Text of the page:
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It’s nearly Thanksgiving as we finish this issue, and
my thoughts turn to spending the holiday with my
family because our get-togethers always involve
sharing food, fun, and laughter. Several stories in this
issue also have a family theme.
In our Eye on Antiques column, we look at the seed
pearl jewelry women favored from the late 1700s until the
end of the 19th Century. Mothers gave seed pearl sets to
their daughters when they came of
age and young men bought sets for
their brides. Those sentimental connections
assured the survival of many
of these fragile pieces.
Two features talk about family
homes at opposite ends of the economic
spectrum—the Schock homestead
in Pennsylvania and the Rice
house in Massachusetts.
When Bob and Susan Highfield
began looking for another house to
escape encroaching development, they
found both a house and a second family.
(Empty-nesters for a decade, they
have a son who lives in Florida.) The
Highfields took on their third old
house restoration project when they
bought the two-story log house Jacob
Schock built in 1739. Jacob prospered,
owning 185 acres of prime land at his
death. His spacious, sturdy house sheltered
his descendants until the 1960s.
As the Highfields restored the
house, they got acquainted with Jacob’s
descendants, who shared their
records and recollections and followed
the house from its dismantling
to being rebuilt on a new site. Grateful
the "old homestead" had been saved,
descendants invited the Highfields to
attend the family reunion. The Highfields returned the
favor by hosting the 2007 reunion at the newly restored
home. During the event, Susan recounted, a Schock descendant
came up to her and asked her how she was related
to the family.
"We’re the owners of the house. We’re
not related," she told the man, who responded, "You are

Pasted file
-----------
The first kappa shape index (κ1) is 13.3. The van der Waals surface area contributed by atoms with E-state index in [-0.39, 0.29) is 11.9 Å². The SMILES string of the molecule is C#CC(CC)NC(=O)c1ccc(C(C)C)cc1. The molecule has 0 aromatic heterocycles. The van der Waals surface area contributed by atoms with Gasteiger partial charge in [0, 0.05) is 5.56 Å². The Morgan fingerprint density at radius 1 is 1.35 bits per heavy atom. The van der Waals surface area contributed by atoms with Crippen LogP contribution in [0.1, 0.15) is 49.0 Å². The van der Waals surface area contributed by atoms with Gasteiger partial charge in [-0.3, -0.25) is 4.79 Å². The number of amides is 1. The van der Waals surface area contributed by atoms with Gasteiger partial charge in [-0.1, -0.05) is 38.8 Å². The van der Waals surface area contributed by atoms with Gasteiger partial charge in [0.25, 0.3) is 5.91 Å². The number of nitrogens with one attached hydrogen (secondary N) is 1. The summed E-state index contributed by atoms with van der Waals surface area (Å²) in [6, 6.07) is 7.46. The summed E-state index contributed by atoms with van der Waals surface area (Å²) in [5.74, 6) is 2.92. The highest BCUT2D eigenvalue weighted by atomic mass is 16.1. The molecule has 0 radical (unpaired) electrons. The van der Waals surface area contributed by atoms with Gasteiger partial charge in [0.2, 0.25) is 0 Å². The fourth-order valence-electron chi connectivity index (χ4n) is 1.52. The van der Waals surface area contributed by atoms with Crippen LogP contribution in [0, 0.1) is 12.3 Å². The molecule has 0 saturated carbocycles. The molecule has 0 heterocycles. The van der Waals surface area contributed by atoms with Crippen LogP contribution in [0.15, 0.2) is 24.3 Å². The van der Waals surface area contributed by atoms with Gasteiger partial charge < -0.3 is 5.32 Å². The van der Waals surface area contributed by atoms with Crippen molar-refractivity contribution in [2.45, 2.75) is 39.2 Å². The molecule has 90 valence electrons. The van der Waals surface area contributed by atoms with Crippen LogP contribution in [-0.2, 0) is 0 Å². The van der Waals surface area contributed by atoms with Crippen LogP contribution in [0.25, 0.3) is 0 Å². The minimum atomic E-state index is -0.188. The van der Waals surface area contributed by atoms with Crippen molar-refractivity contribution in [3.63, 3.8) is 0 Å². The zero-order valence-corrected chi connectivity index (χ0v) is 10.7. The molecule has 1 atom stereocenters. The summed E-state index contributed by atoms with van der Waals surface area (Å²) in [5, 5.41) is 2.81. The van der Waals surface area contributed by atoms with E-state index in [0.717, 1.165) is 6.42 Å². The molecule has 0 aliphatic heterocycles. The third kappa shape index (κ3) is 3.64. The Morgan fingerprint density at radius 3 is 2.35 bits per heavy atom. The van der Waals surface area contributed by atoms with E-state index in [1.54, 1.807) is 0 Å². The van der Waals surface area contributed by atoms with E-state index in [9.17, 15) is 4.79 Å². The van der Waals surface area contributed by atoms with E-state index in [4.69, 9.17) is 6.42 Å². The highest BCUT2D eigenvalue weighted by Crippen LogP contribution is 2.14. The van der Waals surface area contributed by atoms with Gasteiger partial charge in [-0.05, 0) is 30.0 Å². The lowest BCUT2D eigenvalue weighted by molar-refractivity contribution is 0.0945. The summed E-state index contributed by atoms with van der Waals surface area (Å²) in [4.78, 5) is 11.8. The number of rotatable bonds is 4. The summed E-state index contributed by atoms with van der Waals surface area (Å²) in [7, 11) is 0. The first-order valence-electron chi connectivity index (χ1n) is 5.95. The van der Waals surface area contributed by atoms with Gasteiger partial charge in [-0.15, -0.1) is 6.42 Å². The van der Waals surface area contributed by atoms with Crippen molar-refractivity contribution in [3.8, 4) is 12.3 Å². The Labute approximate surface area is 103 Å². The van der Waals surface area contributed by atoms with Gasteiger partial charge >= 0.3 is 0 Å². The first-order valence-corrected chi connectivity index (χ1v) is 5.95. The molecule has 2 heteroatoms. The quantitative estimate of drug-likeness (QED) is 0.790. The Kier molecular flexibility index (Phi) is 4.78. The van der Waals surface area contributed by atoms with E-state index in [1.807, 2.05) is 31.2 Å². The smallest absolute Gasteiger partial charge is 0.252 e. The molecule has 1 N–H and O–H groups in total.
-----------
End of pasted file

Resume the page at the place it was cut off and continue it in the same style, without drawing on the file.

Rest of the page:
The 1782 Rice house, a rare survivor that researchers
at Old Sturbridge Village documented and reconstructed,
enables the museum to show the small houses that predominated
in early New England and tell the stories of
families who barely subsisted in structures no bigger than
a modern garage.
Blacksmith Jesse Rice expanded his meager house
twice but fell behind on his mortgages and eventually lost
the house and his shop. Subsequent occupants, mainly
renters, fared little better, never expanding the house beyond
1,000 square feet and decorating
only with a bit of paint and
The article that brought family
to my mind describes the widespread
pastime of playing cards in early
America. Church and civic leaders
tried to ban it as a vice that led to
gambling, but it proved too popular
with people of every social and economic
In my family, getting together
usually means playing cards. A longstanding
tradition at Thanksgiving,
we learned how to play Michigan
rummy, hearts, and sevens as we
grew old enough to master strategy
and shuffling (though my left-handed
brother always dealt from the bottom
of the deck). We played more for
fun and bragging rights than the few
pennies we might take home at the
end of the night.
The year my mother inadvertently
tucked pinochle decks into our Christmas
stockings gave us a new game and
led to memorable winter nights when
we (Mom, Dad, Jimmy, and I) would
set up the card table as soon as we got
home and spend hours playing.
Now my siblings and I enjoy playing
these games with our children. I’d like to think Jesse
Rice escaped his troubles by pulling the table close to the
fi replace and laughing with his children over a simple
game of cards.
The entry deadline for the 2023 Directory of
Traditional American Crafts has passed. We are now processing entries and submitting
them to our jurors. We will contract entrants after the jurors have made ther decisions.